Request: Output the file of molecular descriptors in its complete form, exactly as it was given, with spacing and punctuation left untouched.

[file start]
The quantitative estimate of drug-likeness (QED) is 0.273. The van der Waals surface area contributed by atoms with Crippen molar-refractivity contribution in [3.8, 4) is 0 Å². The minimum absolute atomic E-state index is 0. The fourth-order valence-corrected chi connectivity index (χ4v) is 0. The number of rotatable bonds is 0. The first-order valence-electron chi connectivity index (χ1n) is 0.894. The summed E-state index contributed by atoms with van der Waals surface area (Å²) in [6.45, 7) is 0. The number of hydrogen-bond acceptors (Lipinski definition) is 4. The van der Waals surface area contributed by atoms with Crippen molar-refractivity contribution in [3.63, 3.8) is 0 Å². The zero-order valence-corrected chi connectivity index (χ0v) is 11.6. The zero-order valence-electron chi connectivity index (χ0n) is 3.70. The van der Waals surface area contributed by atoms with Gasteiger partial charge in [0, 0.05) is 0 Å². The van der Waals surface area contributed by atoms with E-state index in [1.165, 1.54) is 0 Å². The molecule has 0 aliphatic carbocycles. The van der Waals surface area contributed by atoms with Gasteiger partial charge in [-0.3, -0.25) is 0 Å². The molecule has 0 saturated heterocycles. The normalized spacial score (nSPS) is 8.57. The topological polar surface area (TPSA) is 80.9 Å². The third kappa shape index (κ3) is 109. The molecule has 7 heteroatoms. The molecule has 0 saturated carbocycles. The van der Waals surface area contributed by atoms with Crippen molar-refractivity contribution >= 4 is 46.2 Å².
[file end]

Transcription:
The quantitative estimate of drug-likeness (QED) is 0.273. The van der Waals surface area contributed by atoms with Crippen molar-refractivity contribution in [3.8, 4) is 0 Å². The minimum absolute atomic E-state index is 0. The fourth-order valence-corrected chi connectivity index (χ4v) is 0. The number of rotatable bonds is 0. The first-order valence-electron chi connectivity index (χ1n) is 0.894. The summed E-state index contributed by atoms with van der Waals surface area (Å²) in [6.45, 7) is 0. The number of hydrogen-bond acceptors (Lipinski definition) is 4. The van der Waals surface area contributed by atoms with Crippen molar-refractivity contribution in [3.63, 3.8) is 0 Å². The zero-order valence-corrected chi connectivity index (χ0v) is 11.6. The zero-order valence-electron chi connectivity index (χ0n) is 3.70. The van der Waals surface area contributed by atoms with Gasteiger partial charge in [0, 0.05) is 0 Å². The van der Waals surface area contributed by atoms with E-state index in [1.165, 1.54) is 0 Å². The molecule has 0 aliphatic carbocycles. The van der Waals surface area contributed by atoms with Gasteiger partial charge in [-0.3, -0.25) is 0 Å². The molecule has 0 saturated heterocycles. The normalized spacial score (nSPS) is 8.57. The topological polar surface area (TPSA) is 80.9 Å². The third kappa shape index (κ3) is 109. The molecule has 7 heteroatoms. The molecule has 0 saturated carbocycles. The van der Waals surface area contributed by atoms with Crippen molar-refractivity contribution >= 4 is 46.2 Å².